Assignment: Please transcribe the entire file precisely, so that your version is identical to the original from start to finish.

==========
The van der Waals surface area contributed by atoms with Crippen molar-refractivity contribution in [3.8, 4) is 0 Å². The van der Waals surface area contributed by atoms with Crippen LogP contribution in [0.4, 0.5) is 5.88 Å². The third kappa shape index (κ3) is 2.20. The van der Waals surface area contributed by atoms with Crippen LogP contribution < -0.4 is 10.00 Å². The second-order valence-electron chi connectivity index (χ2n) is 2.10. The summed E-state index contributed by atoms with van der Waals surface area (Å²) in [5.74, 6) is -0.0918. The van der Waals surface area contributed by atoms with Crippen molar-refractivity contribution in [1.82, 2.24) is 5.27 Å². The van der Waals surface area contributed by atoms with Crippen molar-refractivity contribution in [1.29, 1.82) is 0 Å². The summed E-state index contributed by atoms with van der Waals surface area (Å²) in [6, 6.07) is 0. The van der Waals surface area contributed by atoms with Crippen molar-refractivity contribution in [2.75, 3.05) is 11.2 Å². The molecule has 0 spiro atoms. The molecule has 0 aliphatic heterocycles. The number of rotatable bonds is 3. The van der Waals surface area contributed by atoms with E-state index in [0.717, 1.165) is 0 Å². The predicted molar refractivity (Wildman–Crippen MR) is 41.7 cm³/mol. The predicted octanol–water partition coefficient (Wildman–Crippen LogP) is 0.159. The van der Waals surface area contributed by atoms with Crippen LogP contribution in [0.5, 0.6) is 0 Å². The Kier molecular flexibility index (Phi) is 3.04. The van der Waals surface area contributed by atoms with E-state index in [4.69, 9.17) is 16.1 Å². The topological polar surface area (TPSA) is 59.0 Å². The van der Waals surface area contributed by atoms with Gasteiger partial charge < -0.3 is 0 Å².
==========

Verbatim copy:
The van der Waals surface area contributed by atoms with Crippen molar-refractivity contribution in [3.8, 4) is 0 Å². The van der Waals surface area contributed by atoms with Crippen LogP contribution in [0.4, 0.5) is 5.88 Å². The third kappa shape index (κ3) is 2.20. The van der Waals surface area contributed by atoms with Crippen LogP contribution < -0.4 is 10.00 Å². The second-order valence-electron chi connectivity index (χ2n) is 2.10. The summed E-state index contributed by atoms with van der Waals surface area (Å²) in [5.74, 6) is -0.0918. The van der Waals surface area contributed by atoms with Crippen molar-refractivity contribution in [1.82, 2.24) is 5.27 Å². The van der Waals surface area contributed by atoms with Crippen molar-refractivity contribution in [1.29, 1.82) is 0 Å². The summed E-state index contributed by atoms with van der Waals surface area (Å²) in [6, 6.07) is 0. The van der Waals surface area contributed by atoms with Crippen molar-refractivity contribution in [2.75, 3.05) is 11.2 Å². The molecule has 0 spiro atoms. The molecule has 0 aliphatic heterocycles. The number of rotatable bonds is 3. The van der Waals surface area contributed by atoms with E-state index in [0.717, 1.165) is 0 Å². The predicted molar refractivity (Wildman–Crippen MR) is 41.7 cm³/mol. The predicted octanol–water partition coefficient (Wildman–Crippen LogP) is 0.159. The van der Waals surface area contributed by atoms with Crippen LogP contribution in [0.5, 0.6) is 0 Å². The Kier molecular flexibility index (Phi) is 3.04. The van der Waals surface area contributed by atoms with E-state index in [4.69, 9.17) is 16.1 Å². The topological polar surface area (TPSA) is 59.0 Å². The van der Waals surface area contributed by atoms with Gasteiger partial charge < -0.3 is 0 Å².